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Spotlight on ‘In the Heights’ choreographer Lauren Perry


In the Heights opens at Lab Theater on March 27. It’s billed as a high-energy musical, which means that it requires someone with high energy and exceptional creative talent to handle the show’s choreography, and so it’s not surprising that Director Carmen Crussard tapped Lauren Perry for the task.

Crussard knows Perry from their work on behalf of the Alliance Youth Theatre. They just collaborated on the highly-successful run of Pippin the Musical, but their familiarity with each other dates back to several AYT shows. But while Perry may be a known commodity to Crussard, few of Lab Theater’s regular performers and patrons known much about her. They’re in for a treat.

Perry’s choreography is informed by more than two decades of dance.

“My mom co-owned a dance studio. I started dancing while I was still in the womb,” she quips.

But in truth, she was already teaching dance and doing choreography by the time she was 14.

“My father was a drama teacher and he used to call me in to choreograph all of his middle school productions. When I got into the Cypress Lake Center for the Arts, I would help out doing the choreography there too.”

While she was in high school, she worked as an entertainer for the Walt Disney Company, and upon graduating from the Center for the Arts, Lauren received a contract on the Disney Cruise Lines and performed on the Disney Wonder for two years.

Working for an entertainment company like Disney provided Perry with so many great learning experiences, but none exceeded the fundamentals and fine points that she learned when she got the chance to help workshop a brand new show for the cruise line.

“They brought in Broadway choreographers and we put together the show from start to finish. That was the biggest learning experience of my life. Even on days I wasn’t called, I came in just so I could observe and soak it all in. I even sat down with the wig people so I could learn how to do wigs.”

After her stint with Disney ended, Lauren returned to Fort Myers and began teaching. In addition to dance experience, Lauren has her degree in early childhood education and has worked teaching Pre-K and 1st -6th grades for several years in both private and public schools.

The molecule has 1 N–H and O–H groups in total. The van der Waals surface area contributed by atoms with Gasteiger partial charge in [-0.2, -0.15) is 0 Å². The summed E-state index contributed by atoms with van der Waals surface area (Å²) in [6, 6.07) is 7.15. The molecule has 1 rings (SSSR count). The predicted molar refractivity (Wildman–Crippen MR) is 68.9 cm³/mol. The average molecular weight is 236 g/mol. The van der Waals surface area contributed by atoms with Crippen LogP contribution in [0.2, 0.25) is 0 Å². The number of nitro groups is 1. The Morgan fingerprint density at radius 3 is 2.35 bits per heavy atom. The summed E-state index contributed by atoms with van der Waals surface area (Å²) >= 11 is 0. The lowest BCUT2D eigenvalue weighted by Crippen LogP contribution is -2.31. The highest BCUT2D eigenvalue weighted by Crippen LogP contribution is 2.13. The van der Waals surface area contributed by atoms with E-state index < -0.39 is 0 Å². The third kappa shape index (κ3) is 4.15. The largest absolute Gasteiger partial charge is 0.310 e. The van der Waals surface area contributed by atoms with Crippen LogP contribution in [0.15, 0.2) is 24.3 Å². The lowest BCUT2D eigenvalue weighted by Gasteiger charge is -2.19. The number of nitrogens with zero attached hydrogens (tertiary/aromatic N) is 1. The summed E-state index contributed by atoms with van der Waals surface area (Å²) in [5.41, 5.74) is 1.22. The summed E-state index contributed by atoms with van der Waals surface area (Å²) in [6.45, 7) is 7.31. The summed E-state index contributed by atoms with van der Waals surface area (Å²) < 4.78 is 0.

She has also taught and competed professionally in ballroom dance with Fred Astaire franchised studios.

But there was something missing.

“I wanted to do choreography again, so I posted on Facebook that I had all these ideas that I needed to get out of my head. The very next day my boss told me that the Alliance Youth Theatre had called to offer me a job.

That was a nearly three years ago, and since joining AYT, Lauren has provided the choreography for a handful of shows beginning with Spamalot the Musical, where she took the reins after her predecessor moved on midway through rehearsals.

Spamalot was followed in quick succession by The Hunchback of Notre Dame, Princess Camp, and an assist with Freckleface Strawberry. Children of Eden Jr., Rent and Charlotte’s Web are already in the offing. Charlotte’s Web will also represent her AYT directorial debut.

But Pippin was on a different plane than any of these for a variety of reasons.

First was the sheer number of performers included in the cast. The musical had a cast of 30.

“Pippin is the kind of show everyone wants to be in and the play calls for a bigger cast anyway because of all the Players,” Lauren points out.

But sheer numbers aside, Perry and the rest of Director Carmen Crussard’s creative team had to contend with a wide disparity of experience.

Like all good choreographers, Lauren possesses a strong spatial sense, enabling her to visualize spaces, movement and space. She’s charismatic and possesses the vocabulary and language skills necessary to articulate her vision and drive her dancers and other performers to new heights and “personal bests.” An adroit storyteller, she’s a great judge of movement with an eye for art, design and the elusive elements of balance, texture, color, energy, flow, white-space, connection, pulse and rhythm. And she has an uncanny grasp of energetic flow – not just between the performers themselves, but between the troupe and the audience they are entertaining.

Given these qualities and attributes, it should be intriguing to see what she and Crussard are able to bring to the Lab Theater stage with a more experienced and slightly smaller (17 members) cast.

March 8, 2020.


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